Reed Business Information could be ripe for a private equity bid, after its parent company Reed Elsevier announced its intention to sell the largest B2B magazines division in the world last week.
In its statement last Thursday (21 February), Reed Elsevier did not address the method of sale, leading to speculation by analysts that a private equity bid could be in the pipeline.
The precise method by which RBI’s titles will be sold – either in one transaction or in parts – will be ‘the subject of review in the coming months”, the company said.
Stockbroker Bear Stearns said Reed’s ‘reluctance’to discuss a cash sale made a private equity arrangement a possibility.
In the frame
Prospective buyers could include Informa or Apax, which have respectively invested in Incisive and Emap in the past year. Other companies in the frame include Veronis Suhler Stevenson and competitors such as Nielsen and Springer. Analysts were confident that Reed Elsevier will find a buyer for RBI, but said that given the current credit crunch, the sale would not be completed until early 2009.
Analysts at ABN Amro said RBI could be subject to a public offering – the first sale of stock by a private company to the public – if sufficient interest was not forthcoming.
The sale is expected to raise between £1.4bn and £1.8bn for the company, according to analysts, but will be dependent on a number of factors – not least whether buyers will want to take on the entire portfolio and if they will be willing to do so without the exhibitions arm of the brands which Reed Elsevier said it wants to retain.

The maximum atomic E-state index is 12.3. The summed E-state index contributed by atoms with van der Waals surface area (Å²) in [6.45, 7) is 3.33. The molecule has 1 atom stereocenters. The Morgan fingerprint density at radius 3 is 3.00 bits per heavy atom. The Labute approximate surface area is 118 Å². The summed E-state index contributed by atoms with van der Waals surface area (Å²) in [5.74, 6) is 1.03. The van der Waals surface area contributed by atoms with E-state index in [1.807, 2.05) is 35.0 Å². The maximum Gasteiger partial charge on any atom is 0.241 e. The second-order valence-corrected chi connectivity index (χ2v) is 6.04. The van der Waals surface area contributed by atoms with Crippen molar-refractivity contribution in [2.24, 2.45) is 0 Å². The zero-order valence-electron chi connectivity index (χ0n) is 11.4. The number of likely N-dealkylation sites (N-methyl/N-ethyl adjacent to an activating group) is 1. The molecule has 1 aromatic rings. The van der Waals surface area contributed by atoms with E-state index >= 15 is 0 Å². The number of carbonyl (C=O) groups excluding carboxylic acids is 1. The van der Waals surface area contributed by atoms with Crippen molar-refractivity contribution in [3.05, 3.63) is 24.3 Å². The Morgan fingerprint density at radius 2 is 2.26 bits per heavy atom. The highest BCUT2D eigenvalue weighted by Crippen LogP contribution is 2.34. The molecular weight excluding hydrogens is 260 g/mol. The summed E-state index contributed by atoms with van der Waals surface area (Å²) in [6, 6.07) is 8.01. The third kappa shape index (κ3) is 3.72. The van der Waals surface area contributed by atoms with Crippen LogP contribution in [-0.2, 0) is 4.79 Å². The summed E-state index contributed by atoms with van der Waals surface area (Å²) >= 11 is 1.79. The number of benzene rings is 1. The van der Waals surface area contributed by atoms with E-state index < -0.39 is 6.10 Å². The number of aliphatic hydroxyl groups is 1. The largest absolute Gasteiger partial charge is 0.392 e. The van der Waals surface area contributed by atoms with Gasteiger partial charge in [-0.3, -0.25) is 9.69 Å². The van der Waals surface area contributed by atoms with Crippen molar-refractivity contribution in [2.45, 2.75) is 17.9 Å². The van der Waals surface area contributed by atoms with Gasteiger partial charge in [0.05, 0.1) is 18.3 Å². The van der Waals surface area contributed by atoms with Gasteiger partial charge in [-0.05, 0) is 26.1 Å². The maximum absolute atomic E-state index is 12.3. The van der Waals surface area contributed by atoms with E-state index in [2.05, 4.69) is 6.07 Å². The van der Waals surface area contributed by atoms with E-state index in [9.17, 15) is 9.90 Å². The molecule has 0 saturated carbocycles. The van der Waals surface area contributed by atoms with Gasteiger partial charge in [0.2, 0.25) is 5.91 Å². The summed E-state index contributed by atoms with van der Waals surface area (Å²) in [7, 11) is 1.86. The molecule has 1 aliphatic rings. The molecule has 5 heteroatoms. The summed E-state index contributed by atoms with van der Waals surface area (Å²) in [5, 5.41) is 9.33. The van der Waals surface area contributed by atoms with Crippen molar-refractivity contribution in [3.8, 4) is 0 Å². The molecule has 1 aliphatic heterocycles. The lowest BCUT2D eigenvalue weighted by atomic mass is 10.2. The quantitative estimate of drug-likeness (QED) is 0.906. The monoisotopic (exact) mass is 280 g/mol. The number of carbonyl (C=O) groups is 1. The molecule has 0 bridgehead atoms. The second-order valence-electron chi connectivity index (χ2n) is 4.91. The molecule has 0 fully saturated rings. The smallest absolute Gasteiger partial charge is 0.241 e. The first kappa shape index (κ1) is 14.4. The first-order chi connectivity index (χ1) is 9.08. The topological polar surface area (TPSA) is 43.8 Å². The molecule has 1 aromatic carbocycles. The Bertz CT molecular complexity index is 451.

The sale will see Reed Elsevier move out away from the print publishing market as it distances itself from advertising-funded products to focus on subscription-based services and events, a strategy evidenced by its purchase of US data insurance specialist ChoicePoint for £2.3bn last week.
B2B UK publishing was worth £23bn in 2007, with print the dominant medium, generating £8.9bn in revenue or 46 per cent of total turnover.
In its 2007 end-of-year results, RBI posted a £119m operating profit, with like-for-like revenue up three per cent to £906m. Around 60 per cent of this revenue came from advertising and almost a third was made online.
The Reed Exhibitions business saw like-for-like revenues rise 12 per cent to £577m.